Rubio: GOP tax bill 'probably went too far' to help corporations

Sen. Marco RubioMarco Antonio RubioOvernight Cybersecurity: Bipartisan bill aims to deter election interference | Russian hackers target Senate | House Intel panel subpoenas Bannon | DHS giving 'active defense' cyber tools to private sector Senators unveil bipartisan push to deter future election interference Puerto Rico's children need recovery funds MORE (R-Fla.) said in an interview published Friday that Republicans “probably went too far” cutting corporate taxes in their just-enacted overhaul of the tax code.

Rubio said he expects corporations to pay out higher dividends to shareholders and buy back shares to increase their stock price with proceeds from the bill.

“You’re going to see a lot of these multinationals buy back shares to drive up the price,” Rubio told the southwest Florida-based News-Press.

“Some of them will be forced, because they’re sitting on historic levels of cash, to pay out dividends to shareholders,” Rubio said. “That isn’t going to create dramatic economic growth.”

The GOP tax bill reduced the corporate tax rate from 35 percent to 21 percent. Republicans have insisted that the corporate tax cut would yield higher wages and more jobs for U.S. workers.

Several U.S. corporations that supported the tax bill announced raises, bonuses and benefits increases for employees shortly after Congress passed the measure on Dec. 22. These include Boeing, Wells Fargo, Comcast, AT&T and close to a dozen others.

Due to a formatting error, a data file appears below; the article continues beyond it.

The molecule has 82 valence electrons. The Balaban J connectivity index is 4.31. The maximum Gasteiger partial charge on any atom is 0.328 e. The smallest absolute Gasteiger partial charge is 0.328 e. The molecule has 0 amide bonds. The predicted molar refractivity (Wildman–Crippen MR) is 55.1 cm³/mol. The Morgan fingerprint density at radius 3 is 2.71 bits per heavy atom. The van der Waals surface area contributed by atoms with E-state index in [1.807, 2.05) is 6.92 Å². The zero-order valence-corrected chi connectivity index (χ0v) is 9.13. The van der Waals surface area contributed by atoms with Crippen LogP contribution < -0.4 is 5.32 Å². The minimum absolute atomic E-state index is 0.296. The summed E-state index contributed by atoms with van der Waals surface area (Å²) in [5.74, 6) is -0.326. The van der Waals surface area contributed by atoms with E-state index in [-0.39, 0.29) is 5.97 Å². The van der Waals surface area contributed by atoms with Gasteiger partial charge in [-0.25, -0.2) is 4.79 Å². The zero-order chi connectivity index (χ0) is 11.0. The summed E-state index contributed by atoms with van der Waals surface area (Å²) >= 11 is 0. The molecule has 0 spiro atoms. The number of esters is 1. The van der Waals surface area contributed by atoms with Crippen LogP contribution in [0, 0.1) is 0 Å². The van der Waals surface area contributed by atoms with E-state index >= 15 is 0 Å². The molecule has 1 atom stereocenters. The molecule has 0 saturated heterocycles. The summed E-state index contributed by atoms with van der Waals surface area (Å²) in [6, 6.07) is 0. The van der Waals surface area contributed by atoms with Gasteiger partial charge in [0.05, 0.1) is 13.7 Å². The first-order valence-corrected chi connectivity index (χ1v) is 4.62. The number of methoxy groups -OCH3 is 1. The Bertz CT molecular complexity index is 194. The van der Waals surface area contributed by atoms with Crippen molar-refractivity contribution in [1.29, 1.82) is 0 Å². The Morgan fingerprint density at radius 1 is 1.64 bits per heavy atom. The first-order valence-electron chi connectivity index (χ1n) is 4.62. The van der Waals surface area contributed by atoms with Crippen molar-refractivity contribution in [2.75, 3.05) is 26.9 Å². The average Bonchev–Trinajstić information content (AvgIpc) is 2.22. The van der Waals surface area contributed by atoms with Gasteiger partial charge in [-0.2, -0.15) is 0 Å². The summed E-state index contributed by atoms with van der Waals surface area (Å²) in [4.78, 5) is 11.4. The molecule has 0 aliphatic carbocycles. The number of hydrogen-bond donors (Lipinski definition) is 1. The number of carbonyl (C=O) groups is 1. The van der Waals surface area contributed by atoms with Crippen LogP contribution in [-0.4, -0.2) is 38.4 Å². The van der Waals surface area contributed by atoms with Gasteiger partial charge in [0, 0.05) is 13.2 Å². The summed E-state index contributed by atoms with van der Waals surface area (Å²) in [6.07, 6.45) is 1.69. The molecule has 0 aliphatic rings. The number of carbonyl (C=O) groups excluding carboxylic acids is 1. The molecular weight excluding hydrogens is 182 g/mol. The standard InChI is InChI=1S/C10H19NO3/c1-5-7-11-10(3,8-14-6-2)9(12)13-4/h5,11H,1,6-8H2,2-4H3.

But other corporations are planning to funnel the savings into benefits for executives, board members and shareholders. White House chief economic adviser Gary Cohn was visibly stunned at an October interview when only a handful of CEOs in attendance indicated they would reinvest tax savings in hiring and expanding.

Rubio said while the bill contained several things he supported, “If I were king for a day, this tax bill would have looked different.” He and Sen. Mike LeeMichael (Mike) Shumway LeeNSA spying program overcomes key Senate hurdle With religious liberty memo, Trump made America free to be faithful again This week: Time running out for Congress to avoid shutdown MORE (R-Utah) successfully pushed GOP leaders to increase the child tax credit, a provision meant to assist struggling families.

Rubio said he expects Americans to embrace the tax bill once the changes are implemented.

“If I’m against the tax bill because I don’t think it’ll actually cut my taxes and I get my first paycheck in February and it has $200 in there that didn’t used to be there, I’m going to notice that,” Rubio said.

“By the time we get to November of next year, their opinion about the tax bill is not going to be based on media coverage. It’s going to be based on what their paycheck is telling them.”